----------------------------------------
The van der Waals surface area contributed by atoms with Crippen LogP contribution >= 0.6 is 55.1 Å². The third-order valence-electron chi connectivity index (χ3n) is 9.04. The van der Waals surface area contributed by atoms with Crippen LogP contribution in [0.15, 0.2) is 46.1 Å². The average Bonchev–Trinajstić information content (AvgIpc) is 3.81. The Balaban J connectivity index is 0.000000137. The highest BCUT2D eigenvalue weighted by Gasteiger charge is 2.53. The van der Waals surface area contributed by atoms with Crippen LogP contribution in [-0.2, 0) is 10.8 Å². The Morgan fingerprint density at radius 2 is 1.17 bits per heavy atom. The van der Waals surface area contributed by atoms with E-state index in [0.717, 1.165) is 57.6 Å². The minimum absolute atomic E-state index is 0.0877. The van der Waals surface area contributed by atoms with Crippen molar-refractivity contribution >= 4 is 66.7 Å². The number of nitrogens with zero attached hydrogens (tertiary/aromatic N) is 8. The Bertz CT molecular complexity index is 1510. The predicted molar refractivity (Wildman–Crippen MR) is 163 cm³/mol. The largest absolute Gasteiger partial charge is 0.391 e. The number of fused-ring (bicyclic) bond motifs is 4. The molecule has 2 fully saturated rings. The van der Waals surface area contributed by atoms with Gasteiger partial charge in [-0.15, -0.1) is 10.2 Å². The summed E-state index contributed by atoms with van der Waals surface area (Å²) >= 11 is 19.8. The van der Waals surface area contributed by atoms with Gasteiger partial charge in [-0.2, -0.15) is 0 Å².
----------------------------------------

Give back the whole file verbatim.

The van der Waals surface area contributed by atoms with Crippen LogP contribution >= 0.6 is 55.1 Å². The third-order valence-electron chi connectivity index (χ3n) is 9.04. The van der Waals surface area contributed by atoms with Crippen LogP contribution in [0.15, 0.2) is 46.1 Å². The average Bonchev–Trinajstić information content (AvgIpc) is 3.81. The Balaban J connectivity index is 0.000000137. The highest BCUT2D eigenvalue weighted by Gasteiger charge is 2.53. The van der Waals surface area contributed by atoms with Crippen LogP contribution in [-0.2, 0) is 10.8 Å². The Morgan fingerprint density at radius 2 is 1.17 bits per heavy atom. The van der Waals surface area contributed by atoms with E-state index in [0.717, 1.165) is 57.6 Å². The minimum absolute atomic E-state index is 0.0877. The van der Waals surface area contributed by atoms with Crippen molar-refractivity contribution >= 4 is 66.7 Å². The number of nitrogens with zero attached hydrogens (tertiary/aromatic N) is 8. The Bertz CT molecular complexity index is 1510. The predicted molar refractivity (Wildman–Crippen MR) is 163 cm³/mol. The largest absolute Gasteiger partial charge is 0.391 e. The number of fused-ring (bicyclic) bond motifs is 4. The molecule has 2 fully saturated rings. The van der Waals surface area contributed by atoms with Gasteiger partial charge in [-0.15, -0.1) is 10.2 Å². The summed E-state index contributed by atoms with van der Waals surface area (Å²) >= 11 is 19.8. The van der Waals surface area contributed by atoms with Gasteiger partial charge in [-0.2, -0.15) is 0 Å².